A static-file Markdown blogging engine.
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Second Crack is a basic static-file blog engine using Markdown-formatted text files as input.


Second Crack should be considered an early alpha. Even though I've run Marco.org with it for a long time, it's still rough and unfriendly.

There are also still significant known bugs that I haven't had time to fix yet. (Feel free!) Among them:

  • The month archives sometimes only contain a few posts.
  • If you have a day with multiple posts, and you delete one of them in the middle, sometimes the others don't reorder themselves properly.
  • Editing slugs after publishing is unreliable.

These can usually be fixed temporarily by clearing the cache/ directory's contents and running the updater for a full rebuild.

Other minor bugs:

  • If you have multiple posts on the frontpage or an archive/tag page that use footnotes, the anchors will be repeated between posts and they won't work properly. Footnote anchors need some kind of unique per-post prefix.
  • If a template is edited, the changes won't propagate to the entire site automatically -- only new posts and updated pages will show the changes. To propagate a template's changes across the whole site, do a full rebuild by clearing the cache/ directory and running the updater.


Second Crack requires PHP 5.3+ and has only been tested so far on Mac OS X and CentOS 5.5, with Apache httpd. It's already fast with Apache, but it can be even faster and capable of even more burst traffic if you put a caching proxy such as Varnish in front of it.

Check this directory out on the server (or locally on Mac or Linux for testing, if you'd like).

Add a line like this to your crontab, replacing {SOURCE_PATH} (your blog source directory, see Basics below) and {SECONDCRACK_PATH} (this checkout) accordingly:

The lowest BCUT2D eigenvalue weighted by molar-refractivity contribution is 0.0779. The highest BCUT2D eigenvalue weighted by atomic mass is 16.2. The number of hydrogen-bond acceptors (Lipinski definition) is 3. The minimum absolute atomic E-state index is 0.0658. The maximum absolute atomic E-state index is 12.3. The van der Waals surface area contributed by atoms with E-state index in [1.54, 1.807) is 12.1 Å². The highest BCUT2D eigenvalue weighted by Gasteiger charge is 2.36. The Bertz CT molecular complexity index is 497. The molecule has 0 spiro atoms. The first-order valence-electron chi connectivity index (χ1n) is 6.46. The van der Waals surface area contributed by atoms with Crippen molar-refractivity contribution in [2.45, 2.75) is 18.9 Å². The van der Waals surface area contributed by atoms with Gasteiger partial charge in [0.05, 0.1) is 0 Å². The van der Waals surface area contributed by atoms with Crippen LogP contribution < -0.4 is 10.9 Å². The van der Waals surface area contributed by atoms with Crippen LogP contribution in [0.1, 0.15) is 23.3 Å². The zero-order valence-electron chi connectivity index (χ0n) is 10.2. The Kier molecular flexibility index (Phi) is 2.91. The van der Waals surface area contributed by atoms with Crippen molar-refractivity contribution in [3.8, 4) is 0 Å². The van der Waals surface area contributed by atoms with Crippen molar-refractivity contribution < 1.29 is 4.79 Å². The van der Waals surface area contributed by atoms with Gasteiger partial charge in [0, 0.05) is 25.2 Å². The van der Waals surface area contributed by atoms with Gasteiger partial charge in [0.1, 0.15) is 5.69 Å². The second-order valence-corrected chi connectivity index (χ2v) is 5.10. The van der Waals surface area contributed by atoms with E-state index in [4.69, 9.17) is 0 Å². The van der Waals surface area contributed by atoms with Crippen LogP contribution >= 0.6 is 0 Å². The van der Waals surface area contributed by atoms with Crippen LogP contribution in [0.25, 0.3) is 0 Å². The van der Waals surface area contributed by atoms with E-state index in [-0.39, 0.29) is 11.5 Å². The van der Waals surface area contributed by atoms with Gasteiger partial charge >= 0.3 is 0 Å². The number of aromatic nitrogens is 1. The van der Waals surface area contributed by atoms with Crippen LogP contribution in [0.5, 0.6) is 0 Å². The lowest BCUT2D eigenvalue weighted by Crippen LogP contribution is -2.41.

* * * * * /home/marco/secondcrack/engine/update.sh {SOURCE_PATH} {SECONDCRACK_PATH}

The updater script will append its output to /tmp/secondcrack-update.log.

I strongly suggest installing inotify-tools to get inotifywait. With it, the Second Crack updater will respond to file changes immediately as they happen. Without it, it only updates as often as the cron task runs. The round-trip Dropbox updating is a lot faster and more awesome with inotifywait.

Your webserver should use {SECONDCRACK_PATH}/www as its document root. It must support .htaccess files and mod_rewrite. Second Crack will install its engine/default.htaccess file into the web document root as .htaccess if an .htaccess file doesn't already exist.


Each .md blog-post file is structured like this:

This is the post title
Tags: tag1, tag2
Published: 2012-01-03 10:22:31pm
Type: link

This is the post body, in **Markdown**.

It will continue for the rest of the file. See, the top is a lot
like an HTTP response with headers, but with a title and a row of 
any number of equals signs ("===") as the first two headers.

You can add arbitrary fields, formatted like HTTP headers. You
can then customize the templates to respond to them.

The engine expects a folder structure like this: (this is your {SOURCE_PATH} mentioned above)

(blog-source folder, name it whatever you want)/